Professor Louise Richardson, incoming vice chancellor of Oxford and former Trinity student, who was today awarded honorary membership of the Caledonian Society, said that the low number of female academics in higher education is based on negative stereotypes that college authorities have a responsibility to change.
“There is a whole mix of reasons” to explain gender ratios in academia, she said, ranging from “good timing, the biological clock and… individual women making the perfectly rational decision to say ‘I want a life.'” She expressed surprise only 14% of professorships in Trinity are held by women.
Richardson was the only woman in senior management when she began working in the University of St Andrews, where she currently serves as principal and vice chancellor. She said that St Andrews has received criticism in the past over its appointment of women to certain positions and that the university has been accused both of discrimination against men, and of not giving ample representation to women.
Asked by James Ware, chair of the Caledonian Society, about her stance on calls for universities to divest from fossil fuels, Richardson said that, although as a student she was president of Trinity’s Anti-Apartheid Society, which called for divestment from all goods from South Africa, her position has changed since then. She admitted a reluctance to restrict investors in fossil fuels, as the revenue they generate could be used to fund valuable university programmes such as scholarships.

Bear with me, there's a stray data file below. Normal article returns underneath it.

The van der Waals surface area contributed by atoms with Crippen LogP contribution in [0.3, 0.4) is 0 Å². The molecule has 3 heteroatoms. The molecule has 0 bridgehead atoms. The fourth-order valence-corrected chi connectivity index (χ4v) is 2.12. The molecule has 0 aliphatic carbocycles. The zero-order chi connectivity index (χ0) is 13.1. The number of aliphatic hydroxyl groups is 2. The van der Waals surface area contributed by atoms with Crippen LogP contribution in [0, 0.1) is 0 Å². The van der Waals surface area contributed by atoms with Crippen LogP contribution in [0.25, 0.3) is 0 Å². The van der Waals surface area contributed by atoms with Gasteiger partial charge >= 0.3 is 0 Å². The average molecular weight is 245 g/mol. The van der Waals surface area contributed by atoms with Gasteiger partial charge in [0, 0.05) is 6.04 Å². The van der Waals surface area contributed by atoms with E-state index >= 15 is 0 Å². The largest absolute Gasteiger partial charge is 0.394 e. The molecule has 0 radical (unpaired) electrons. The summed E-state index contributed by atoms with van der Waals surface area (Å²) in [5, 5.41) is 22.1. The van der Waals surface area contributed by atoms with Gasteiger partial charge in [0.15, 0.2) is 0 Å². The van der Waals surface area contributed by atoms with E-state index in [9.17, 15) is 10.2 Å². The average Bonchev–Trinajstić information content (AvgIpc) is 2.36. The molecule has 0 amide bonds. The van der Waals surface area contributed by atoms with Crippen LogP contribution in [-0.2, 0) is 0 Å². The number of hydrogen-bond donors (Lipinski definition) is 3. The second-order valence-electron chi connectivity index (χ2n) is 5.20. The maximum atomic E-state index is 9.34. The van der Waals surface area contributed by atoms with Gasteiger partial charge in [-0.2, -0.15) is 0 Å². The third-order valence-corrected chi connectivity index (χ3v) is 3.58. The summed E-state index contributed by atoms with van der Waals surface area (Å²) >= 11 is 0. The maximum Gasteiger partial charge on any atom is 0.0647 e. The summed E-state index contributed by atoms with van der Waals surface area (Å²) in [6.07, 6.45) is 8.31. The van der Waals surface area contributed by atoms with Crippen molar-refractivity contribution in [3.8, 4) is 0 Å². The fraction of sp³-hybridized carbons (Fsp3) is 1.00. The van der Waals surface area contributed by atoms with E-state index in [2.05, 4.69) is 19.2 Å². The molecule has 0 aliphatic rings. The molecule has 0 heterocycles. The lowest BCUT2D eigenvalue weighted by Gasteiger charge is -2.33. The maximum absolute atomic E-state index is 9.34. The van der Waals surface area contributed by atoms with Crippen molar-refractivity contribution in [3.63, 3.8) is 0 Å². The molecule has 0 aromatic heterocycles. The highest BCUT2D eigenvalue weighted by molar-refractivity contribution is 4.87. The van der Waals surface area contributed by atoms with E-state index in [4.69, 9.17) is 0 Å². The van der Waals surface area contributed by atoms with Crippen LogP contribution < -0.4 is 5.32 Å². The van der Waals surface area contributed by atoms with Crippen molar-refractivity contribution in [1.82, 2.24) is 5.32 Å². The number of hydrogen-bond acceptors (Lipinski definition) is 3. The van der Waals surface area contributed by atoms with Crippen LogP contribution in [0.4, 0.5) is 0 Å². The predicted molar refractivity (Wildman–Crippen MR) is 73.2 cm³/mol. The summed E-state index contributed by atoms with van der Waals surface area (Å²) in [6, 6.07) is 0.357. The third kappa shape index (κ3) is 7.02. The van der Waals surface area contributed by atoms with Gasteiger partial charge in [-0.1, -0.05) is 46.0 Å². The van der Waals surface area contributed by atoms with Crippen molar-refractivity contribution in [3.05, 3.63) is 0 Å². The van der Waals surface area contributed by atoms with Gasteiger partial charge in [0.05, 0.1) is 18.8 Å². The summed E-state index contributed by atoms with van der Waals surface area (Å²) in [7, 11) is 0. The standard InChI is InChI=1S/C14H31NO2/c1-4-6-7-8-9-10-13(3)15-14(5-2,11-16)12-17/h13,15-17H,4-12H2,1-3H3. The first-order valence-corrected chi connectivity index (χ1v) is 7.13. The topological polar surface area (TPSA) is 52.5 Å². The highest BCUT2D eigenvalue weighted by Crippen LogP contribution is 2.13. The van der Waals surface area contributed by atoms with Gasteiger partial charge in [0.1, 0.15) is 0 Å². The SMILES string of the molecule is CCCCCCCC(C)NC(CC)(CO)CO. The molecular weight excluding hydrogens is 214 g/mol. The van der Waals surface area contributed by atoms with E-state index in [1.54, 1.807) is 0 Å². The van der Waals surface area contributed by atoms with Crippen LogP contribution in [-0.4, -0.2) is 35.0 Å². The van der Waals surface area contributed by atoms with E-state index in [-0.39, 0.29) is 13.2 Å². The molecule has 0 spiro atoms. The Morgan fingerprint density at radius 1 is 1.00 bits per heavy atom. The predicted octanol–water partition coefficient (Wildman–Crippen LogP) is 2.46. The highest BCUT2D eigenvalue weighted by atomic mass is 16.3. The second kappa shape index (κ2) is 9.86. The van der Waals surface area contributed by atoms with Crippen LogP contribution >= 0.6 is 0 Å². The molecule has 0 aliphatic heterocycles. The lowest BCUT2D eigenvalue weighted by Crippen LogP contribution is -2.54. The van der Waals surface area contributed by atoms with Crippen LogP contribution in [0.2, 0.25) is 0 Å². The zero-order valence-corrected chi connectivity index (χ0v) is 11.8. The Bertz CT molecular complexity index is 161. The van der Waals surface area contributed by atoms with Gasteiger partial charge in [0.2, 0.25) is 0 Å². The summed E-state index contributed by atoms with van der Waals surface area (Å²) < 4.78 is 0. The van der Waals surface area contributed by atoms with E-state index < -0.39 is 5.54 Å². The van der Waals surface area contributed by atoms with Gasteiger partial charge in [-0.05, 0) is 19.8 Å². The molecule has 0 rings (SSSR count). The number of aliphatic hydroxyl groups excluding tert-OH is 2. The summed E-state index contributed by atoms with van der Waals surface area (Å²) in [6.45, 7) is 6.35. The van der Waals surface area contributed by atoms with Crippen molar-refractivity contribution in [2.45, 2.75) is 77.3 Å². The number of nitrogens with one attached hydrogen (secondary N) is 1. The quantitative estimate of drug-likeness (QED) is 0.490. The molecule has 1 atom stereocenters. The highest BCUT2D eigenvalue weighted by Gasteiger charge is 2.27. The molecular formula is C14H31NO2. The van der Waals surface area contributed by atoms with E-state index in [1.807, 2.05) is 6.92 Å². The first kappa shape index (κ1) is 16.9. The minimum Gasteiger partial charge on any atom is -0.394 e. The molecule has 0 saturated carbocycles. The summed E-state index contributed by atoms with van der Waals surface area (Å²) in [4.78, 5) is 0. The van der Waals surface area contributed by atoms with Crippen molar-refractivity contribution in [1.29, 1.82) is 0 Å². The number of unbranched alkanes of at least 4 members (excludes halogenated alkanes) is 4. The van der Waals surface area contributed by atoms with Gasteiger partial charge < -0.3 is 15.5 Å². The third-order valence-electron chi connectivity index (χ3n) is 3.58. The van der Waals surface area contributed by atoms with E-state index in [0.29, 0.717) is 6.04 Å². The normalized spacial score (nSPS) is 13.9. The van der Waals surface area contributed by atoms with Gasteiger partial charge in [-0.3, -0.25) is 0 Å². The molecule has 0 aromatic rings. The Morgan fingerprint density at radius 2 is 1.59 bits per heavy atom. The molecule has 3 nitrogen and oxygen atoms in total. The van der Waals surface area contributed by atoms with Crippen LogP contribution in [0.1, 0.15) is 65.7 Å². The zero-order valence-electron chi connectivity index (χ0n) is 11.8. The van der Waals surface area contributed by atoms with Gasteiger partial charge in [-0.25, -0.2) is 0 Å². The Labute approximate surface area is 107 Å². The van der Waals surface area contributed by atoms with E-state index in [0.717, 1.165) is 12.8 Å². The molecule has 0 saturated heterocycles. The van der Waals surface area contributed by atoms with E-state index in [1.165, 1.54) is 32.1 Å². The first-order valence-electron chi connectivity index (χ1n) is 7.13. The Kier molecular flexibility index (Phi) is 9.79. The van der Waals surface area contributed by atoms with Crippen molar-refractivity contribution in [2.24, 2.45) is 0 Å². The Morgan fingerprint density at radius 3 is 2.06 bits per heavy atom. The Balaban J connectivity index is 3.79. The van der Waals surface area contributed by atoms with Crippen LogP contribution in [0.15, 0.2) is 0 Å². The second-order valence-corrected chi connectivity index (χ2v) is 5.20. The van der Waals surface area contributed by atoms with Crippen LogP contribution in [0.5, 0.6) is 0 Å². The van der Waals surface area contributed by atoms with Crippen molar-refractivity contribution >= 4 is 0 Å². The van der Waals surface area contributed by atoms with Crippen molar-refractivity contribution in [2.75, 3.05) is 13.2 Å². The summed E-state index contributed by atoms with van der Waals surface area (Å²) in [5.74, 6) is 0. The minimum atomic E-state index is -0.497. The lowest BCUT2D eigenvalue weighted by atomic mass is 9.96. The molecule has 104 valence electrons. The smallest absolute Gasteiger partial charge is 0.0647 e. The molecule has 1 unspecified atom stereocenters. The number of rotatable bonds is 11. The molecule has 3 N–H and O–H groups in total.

The issue of colleges taking stances on political issues was raised. Richardson said that an elected student association could do so if they wished, as they have been chosen by the students to represent them. Neither the St Andrews leadership nor its students’ union took a stance in the run-up to the Scottish independence referendum, however, Richardson hinted that the university may take a stance in the debate on whether the United Kingdom should leave the European Union. She said that an EU withdrawal would be a “nightmare” for UK universities.
Richardson also stressed the need for freedom of speech on campuses, not only to give equal rights of expression to all, but also to give would-be extremists an outlet to express their views without resorting to violence. According to Richardson, “universities are the best place to hear any objectionable speech,” with the exception of speech inciting violence or law breaking.